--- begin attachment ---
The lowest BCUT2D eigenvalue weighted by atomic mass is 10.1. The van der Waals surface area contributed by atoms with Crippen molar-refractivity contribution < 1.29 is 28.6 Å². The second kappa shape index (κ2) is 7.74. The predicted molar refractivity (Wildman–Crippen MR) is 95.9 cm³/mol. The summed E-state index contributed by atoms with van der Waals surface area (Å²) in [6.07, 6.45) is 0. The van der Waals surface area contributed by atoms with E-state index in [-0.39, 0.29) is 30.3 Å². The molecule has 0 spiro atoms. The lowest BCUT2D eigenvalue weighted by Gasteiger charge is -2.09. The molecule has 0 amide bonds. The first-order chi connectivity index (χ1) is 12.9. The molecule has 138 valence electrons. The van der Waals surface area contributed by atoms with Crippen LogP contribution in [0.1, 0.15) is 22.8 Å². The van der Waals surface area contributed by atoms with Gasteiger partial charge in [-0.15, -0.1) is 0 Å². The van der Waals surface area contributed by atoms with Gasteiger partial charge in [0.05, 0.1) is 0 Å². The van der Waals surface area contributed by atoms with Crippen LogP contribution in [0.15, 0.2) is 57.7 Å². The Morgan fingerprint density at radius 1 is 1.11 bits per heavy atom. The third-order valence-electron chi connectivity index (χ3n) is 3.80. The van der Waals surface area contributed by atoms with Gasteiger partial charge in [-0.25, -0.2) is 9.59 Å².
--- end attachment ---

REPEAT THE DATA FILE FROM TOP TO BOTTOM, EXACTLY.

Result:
The lowest BCUT2D eigenvalue weighted by atomic mass is 10.1. The van der Waals surface area contributed by atoms with Crippen molar-refractivity contribution < 1.29 is 28.6 Å². The second kappa shape index (κ2) is 7.74. The predicted molar refractivity (Wildman–Crippen MR) is 95.9 cm³/mol. The summed E-state index contributed by atoms with van der Waals surface area (Å²) in [6.07, 6.45) is 0. The van der Waals surface area contributed by atoms with E-state index in [-0.39, 0.29) is 30.3 Å². The molecule has 0 spiro atoms. The lowest BCUT2D eigenvalue weighted by Gasteiger charge is -2.09. The molecule has 0 amide bonds. The first-order chi connectivity index (χ1) is 12.9. The molecule has 138 valence electrons. The van der Waals surface area contributed by atoms with Crippen LogP contribution in [0.1, 0.15) is 22.8 Å². The van der Waals surface area contributed by atoms with Gasteiger partial charge in [-0.15, -0.1) is 0 Å². The van der Waals surface area contributed by atoms with Gasteiger partial charge in [0.05, 0.1) is 0 Å². The van der Waals surface area contributed by atoms with Crippen LogP contribution in [0.15, 0.2) is 57.7 Å². The Morgan fingerprint density at radius 1 is 1.11 bits per heavy atom. The third-order valence-electron chi connectivity index (χ3n) is 3.80. The van der Waals surface area contributed by atoms with Gasteiger partial charge in [-0.25, -0.2) is 9.59 Å².